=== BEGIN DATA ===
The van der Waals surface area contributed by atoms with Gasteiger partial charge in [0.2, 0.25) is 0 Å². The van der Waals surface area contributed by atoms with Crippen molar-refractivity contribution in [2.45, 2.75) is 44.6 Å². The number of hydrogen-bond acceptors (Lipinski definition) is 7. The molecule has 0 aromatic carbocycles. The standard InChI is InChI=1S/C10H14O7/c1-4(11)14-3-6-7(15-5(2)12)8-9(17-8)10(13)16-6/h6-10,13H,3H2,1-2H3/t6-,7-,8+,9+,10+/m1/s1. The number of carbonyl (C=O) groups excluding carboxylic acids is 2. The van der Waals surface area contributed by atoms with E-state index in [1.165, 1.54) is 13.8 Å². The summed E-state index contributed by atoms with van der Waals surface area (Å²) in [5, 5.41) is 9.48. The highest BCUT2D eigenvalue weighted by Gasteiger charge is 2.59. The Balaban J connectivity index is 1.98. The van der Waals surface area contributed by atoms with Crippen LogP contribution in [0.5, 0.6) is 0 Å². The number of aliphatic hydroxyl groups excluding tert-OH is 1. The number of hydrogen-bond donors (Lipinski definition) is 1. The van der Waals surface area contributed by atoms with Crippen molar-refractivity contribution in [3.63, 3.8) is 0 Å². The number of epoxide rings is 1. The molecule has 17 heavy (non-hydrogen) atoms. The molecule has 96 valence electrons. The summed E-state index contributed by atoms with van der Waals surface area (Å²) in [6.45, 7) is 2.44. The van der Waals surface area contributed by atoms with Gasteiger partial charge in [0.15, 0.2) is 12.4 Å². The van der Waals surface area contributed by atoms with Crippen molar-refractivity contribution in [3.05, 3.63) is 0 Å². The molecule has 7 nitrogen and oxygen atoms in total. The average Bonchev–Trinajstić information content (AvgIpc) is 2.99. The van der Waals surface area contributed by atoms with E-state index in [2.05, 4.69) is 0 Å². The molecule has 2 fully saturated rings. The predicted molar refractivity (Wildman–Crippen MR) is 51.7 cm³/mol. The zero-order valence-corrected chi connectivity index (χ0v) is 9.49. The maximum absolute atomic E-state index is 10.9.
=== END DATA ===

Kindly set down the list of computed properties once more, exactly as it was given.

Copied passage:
The van der Waals surface area contributed by atoms with Gasteiger partial charge in [0.2, 0.25) is 0 Å². The van der Waals surface area contributed by atoms with Crippen molar-refractivity contribution in [2.45, 2.75) is 44.6 Å². The number of hydrogen-bond acceptors (Lipinski definition) is 7. The molecule has 0 aromatic carbocycles. The standard InChI is InChI=1S/C10H14O7/c1-4(11)14-3-6-7(15-5(2)12)8-9(17-8)10(13)16-6/h6-10,13H,3H2,1-2H3/t6-,7-,8+,9+,10+/m1/s1. The number of carbonyl (C=O) groups excluding carboxylic acids is 2. The van der Waals surface area contributed by atoms with E-state index in [1.165, 1.54) is 13.8 Å². The summed E-state index contributed by atoms with van der Waals surface area (Å²) in [5, 5.41) is 9.48. The highest BCUT2D eigenvalue weighted by Gasteiger charge is 2.59. The Balaban J connectivity index is 1.98. The van der Waals surface area contributed by atoms with Crippen LogP contribution in [0.5, 0.6) is 0 Å². The number of aliphatic hydroxyl groups excluding tert-OH is 1. The number of hydrogen-bond donors (Lipinski definition) is 1. The van der Waals surface area contributed by atoms with Crippen molar-refractivity contribution in [3.63, 3.8) is 0 Å². The number of epoxide rings is 1. The molecule has 17 heavy (non-hydrogen) atoms. The molecule has 96 valence electrons. The summed E-state index contributed by atoms with van der Waals surface area (Å²) in [6.45, 7) is 2.44. The van der Waals surface area contributed by atoms with Gasteiger partial charge in [0.15, 0.2) is 12.4 Å². The van der Waals surface area contributed by atoms with Crippen molar-refractivity contribution in [3.05, 3.63) is 0 Å². The molecule has 7 nitrogen and oxygen atoms in total. The average Bonchev–Trinajstić information content (AvgIpc) is 2.99. The van der Waals surface area contributed by atoms with E-state index in [2.05, 4.69) is 0 Å². The molecule has 2 fully saturated rings. The predicted molar refractivity (Wildman–Crippen MR) is 51.7 cm³/mol. The zero-order valence-corrected chi connectivity index (χ0v) is 9.49. The maximum absolute atomic E-state index is 10.9.